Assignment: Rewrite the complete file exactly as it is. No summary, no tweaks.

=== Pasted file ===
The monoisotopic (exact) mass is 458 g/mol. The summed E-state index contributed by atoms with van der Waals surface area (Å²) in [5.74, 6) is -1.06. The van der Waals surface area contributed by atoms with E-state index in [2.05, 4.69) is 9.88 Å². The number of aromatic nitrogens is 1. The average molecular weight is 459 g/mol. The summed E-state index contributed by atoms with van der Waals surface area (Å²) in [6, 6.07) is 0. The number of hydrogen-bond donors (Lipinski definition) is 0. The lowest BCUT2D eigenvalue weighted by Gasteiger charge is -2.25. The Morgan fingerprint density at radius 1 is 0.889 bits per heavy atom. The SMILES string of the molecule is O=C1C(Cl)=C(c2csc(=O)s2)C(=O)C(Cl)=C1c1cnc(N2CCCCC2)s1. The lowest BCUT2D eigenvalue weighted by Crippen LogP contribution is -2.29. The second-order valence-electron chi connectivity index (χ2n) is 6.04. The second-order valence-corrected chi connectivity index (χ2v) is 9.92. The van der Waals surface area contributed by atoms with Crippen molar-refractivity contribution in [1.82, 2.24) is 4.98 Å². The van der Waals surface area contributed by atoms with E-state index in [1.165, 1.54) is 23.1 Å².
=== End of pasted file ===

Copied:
The monoisotopic (exact) mass is 458 g/mol. The summed E-state index contributed by atoms with van der Waals surface area (Å²) in [5.74, 6) is -1.06. The van der Waals surface area contributed by atoms with E-state index in [2.05, 4.69) is 9.88 Å². The number of aromatic nitrogens is 1. The average molecular weight is 459 g/mol. The summed E-state index contributed by atoms with van der Waals surface area (Å²) in [6, 6.07) is 0. The number of hydrogen-bond donors (Lipinski definition) is 0. The lowest BCUT2D eigenvalue weighted by Gasteiger charge is -2.25. The Morgan fingerprint density at radius 1 is 0.889 bits per heavy atom. The SMILES string of the molecule is O=C1C(Cl)=C(c2csc(=O)s2)C(=O)C(Cl)=C1c1cnc(N2CCCCC2)s1. The lowest BCUT2D eigenvalue weighted by Crippen LogP contribution is -2.29. The second-order valence-electron chi connectivity index (χ2n) is 6.04. The second-order valence-corrected chi connectivity index (χ2v) is 9.92. The van der Waals surface area contributed by atoms with Crippen molar-refractivity contribution in [1.82, 2.24) is 4.98 Å². The van der Waals surface area contributed by atoms with E-state index in [1.165, 1.54) is 23.1 Å².